A Brief Timeline of Events in the David Silverman Firing

October 18, 2019 update: I was indeed missing something important. See the Q2 2018 Q&A in American Atheist below.

Sorry for the dead air. I’ve been both sick and working on other commitments. However, with the news that Atheist Alliance International has hired David Silverman into the executive director position they created for him, I do want to get this up.

What is this? This is a short summary of things that have been said about Silverman’s suspension and firing with dates (and some annotations) attached. There’s confusion about just what’s been alleged by whom aside from the allegations of sexual misconduct, and I’m already tired of trying to straighten that out on a piecemeal basis. So here’s a timeline I can send people to. It’s probably missing some important statements now that I’ll add as I remember or am pointed to them.

2018 Timeline

April 10: American Atheists’ announcement of suspension

On the evening of Saturday, April 7, 2018, the American Atheists Board of Directors received a complaint regarding David Silverman, the President of American Atheists. The Board takes very seriously the concerns expressed and, in accordance with organization policies, the Board has placed Mr. Silverman on paid leave while an independent investigation is conducted. Mr. Silverman has pledged his full cooperation with the investigation.

April 11: Nick Fish’s statement to Christian Post

The allegations relate to alleged violations of the American Atheists employee code of conduct and staff handbook. Because this is a personnel matter, we cannot go into any more specifics about the allegations.

April 13: American Atheists’ announcement of firing

The Board of Directors has reviewed internal documents and communications related to the initial complaint as well as evidence relating to the additional allegations brought to the Board’s attention. Today’s announcement is based on these findings, and the Board intends to cooperate with any future investigations.

American Atheists is committed to creating and maintaining an environment that is safe and welcoming to all. Based on the allegations made, and the evidence presented, the Board believes it is prudent and necessary to reaffirm that commitment and move forward with new leadership.

April 13: Buzzfeed article Continue reading “A Brief Timeline of Events in the David Silverman Firing”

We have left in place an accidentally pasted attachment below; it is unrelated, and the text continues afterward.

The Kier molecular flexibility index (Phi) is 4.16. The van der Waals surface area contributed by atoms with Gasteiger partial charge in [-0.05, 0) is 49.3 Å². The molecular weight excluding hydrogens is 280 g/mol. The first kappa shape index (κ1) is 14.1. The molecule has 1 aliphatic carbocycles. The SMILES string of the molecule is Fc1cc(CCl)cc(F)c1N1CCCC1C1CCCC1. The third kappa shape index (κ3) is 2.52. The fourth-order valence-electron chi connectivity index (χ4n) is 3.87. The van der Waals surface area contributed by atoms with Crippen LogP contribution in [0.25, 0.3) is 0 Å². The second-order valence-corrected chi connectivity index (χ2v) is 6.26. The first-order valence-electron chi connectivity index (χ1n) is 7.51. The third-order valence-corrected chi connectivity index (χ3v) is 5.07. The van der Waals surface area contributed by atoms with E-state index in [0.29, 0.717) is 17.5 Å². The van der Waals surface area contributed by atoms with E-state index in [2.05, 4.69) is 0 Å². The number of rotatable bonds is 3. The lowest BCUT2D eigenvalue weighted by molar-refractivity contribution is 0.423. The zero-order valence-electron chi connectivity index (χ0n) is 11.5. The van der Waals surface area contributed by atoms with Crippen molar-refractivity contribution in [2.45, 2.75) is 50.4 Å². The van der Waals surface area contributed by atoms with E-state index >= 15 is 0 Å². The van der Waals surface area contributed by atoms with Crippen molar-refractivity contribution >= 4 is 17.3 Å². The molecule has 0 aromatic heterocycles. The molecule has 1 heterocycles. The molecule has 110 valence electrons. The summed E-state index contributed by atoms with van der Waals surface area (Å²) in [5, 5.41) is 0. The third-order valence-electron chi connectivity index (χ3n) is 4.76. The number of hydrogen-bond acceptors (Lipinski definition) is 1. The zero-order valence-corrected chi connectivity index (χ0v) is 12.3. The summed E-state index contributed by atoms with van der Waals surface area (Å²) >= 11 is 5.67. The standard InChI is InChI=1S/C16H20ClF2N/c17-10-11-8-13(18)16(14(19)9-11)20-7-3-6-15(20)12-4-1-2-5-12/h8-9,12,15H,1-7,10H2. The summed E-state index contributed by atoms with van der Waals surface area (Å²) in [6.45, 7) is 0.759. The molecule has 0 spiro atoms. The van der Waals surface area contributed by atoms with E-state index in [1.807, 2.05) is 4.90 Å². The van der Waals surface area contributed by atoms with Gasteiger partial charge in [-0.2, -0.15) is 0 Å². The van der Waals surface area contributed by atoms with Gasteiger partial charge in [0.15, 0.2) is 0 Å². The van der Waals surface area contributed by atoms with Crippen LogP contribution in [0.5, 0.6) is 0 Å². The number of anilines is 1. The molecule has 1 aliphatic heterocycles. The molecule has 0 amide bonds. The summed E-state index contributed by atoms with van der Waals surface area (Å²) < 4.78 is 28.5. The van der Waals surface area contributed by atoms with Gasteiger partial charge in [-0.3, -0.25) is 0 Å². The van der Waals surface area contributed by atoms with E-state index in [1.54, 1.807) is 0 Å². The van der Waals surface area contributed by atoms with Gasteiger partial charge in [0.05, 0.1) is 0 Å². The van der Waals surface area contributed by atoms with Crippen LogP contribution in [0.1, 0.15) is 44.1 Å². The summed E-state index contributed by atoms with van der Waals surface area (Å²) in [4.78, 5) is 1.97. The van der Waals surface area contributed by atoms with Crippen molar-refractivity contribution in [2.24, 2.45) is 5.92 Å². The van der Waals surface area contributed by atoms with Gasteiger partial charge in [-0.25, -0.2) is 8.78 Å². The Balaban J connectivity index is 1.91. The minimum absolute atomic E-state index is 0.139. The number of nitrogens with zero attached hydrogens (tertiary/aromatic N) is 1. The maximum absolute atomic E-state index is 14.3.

A Brief Timeline of Events in the David Silverman Firing
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Mock the Movie: Nothing to See Here Edition

This month’s movie has absolutely nothing to do with the failed “raid” on Area 51. Nope. Not at all. I can’t imagine why you’d even think so. And if you don’t find me convincing, just wait until you see The Disappearance of Flight 412. Alas, this was a television movie, so we don’t have trailers for it, but please…enjoy this little introduction.

This month’s selection is available on YouTube. Continue reading “Mock the Movie: Nothing to See Here Edition”

Mock the Movie: Nothing to See Here Edition

A Humanist Imperative Against Fear

I wrote this in 2015 for my patrons. I didn’t publish it then for several reasons. I wanted to let emotions settle so people might be able to hear this better, but there were other reasons I barely remember too. But watching the news of the Amber Guyger trial is making it all too relevant again.

One of the things that disturbed me most in the discussions that followed the terrorist murders of Charlie Hebdo staff early this year was the invocation by atheist activists of fear. It reminded me all too much of the days after thousands lost their lives in the terrorist attacks on September 11, 2001.

I recognize a degree of strangeness to that. The point of a terrorist attack is to create fear in a group of people. It’s unsurprising when this works.

Nor is it surprising that activists would seize on this fear. Fear is an effective motivator, and inertia and indifference are the bane of activists. On top of that, the Charlie Hebdo attack targeted a group of activists who (among other things and using means that we should examine and question, as with any other activists) worked against the political power of Islamists. While not every atheist activist proclaimed, “Je suis Charlie“, it was entirely predictable that many would identify with the targets of the attack.

Still, I was uncomfortable. While I wasn’t as much embedded in the community of the fearful in 2001, it was impossible to miss the consequences of our national fear. In mere weeks and without analysis, we saw law passed that dramatically reduced protections against government surveillance. We were rushed into the Iraq War based on mischaracterized intelligence, a war which arguably increased the danger of radical Islamism rather than decreased it.

In our fear, we made the world a worse place–for ourselves and others. We may even have increased the likelihood of the Charlie Hebdo shootings. It wasn’t our goal, but that doesn’t change what happened.

We’re bad at sitting with fear. When we have any choice, our priority is to “fix” our fear, to make it go away. That may mean avoiding a situation that needs our attention. It may mean acting even when we have only poor-quality choices. What acting out of fear usually doesn’t mean is making good, evidence-based decisions that take the humanity and dignity of other people fully into account. Continue reading “A Humanist Imperative Against Fear”

A Humanist Imperative Against Fear